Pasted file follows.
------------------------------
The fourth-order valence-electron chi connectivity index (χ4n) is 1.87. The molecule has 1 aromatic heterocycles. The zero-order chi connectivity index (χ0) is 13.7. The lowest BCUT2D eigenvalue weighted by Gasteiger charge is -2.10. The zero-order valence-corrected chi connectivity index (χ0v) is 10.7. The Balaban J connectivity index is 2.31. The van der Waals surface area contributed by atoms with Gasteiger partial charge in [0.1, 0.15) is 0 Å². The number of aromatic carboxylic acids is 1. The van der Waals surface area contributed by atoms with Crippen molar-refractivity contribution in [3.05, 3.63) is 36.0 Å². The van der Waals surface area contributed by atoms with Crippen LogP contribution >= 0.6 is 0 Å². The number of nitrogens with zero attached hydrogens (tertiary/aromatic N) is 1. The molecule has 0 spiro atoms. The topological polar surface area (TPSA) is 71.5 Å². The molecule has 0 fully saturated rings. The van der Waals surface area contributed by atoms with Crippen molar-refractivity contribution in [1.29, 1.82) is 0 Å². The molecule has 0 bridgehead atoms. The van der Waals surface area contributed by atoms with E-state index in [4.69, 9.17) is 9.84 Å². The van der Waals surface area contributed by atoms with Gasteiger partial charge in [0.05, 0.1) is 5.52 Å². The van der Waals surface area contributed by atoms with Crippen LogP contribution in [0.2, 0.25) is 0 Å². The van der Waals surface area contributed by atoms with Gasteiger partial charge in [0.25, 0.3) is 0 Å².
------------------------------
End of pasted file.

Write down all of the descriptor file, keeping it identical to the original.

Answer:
The fourth-order valence-electron chi connectivity index (χ4n) is 1.87. The molecule has 1 aromatic heterocycles. The zero-order chi connectivity index (χ0) is 13.7. The lowest BCUT2D eigenvalue weighted by Gasteiger charge is -2.10. The zero-order valence-corrected chi connectivity index (χ0v) is 10.7. The Balaban J connectivity index is 2.31. The van der Waals surface area contributed by atoms with Gasteiger partial charge in [0.1, 0.15) is 0 Å². The number of aromatic carboxylic acids is 1. The van der Waals surface area contributed by atoms with Crippen molar-refractivity contribution in [3.05, 3.63) is 36.0 Å². The van der Waals surface area contributed by atoms with Crippen LogP contribution >= 0.6 is 0 Å². The number of nitrogens with zero attached hydrogens (tertiary/aromatic N) is 1. The molecule has 0 spiro atoms. The topological polar surface area (TPSA) is 71.5 Å². The molecule has 0 fully saturated rings. The van der Waals surface area contributed by atoms with Crippen molar-refractivity contribution in [1.29, 1.82) is 0 Å². The molecule has 0 bridgehead atoms. The van der Waals surface area contributed by atoms with E-state index in [4.69, 9.17) is 9.84 Å². The van der Waals surface area contributed by atoms with Gasteiger partial charge in [0.05, 0.1) is 5.52 Å². The van der Waals surface area contributed by atoms with Crippen LogP contribution in [0.2, 0.25) is 0 Å². The van der Waals surface area contributed by atoms with Gasteiger partial charge in [0.25, 0.3) is 0 Å².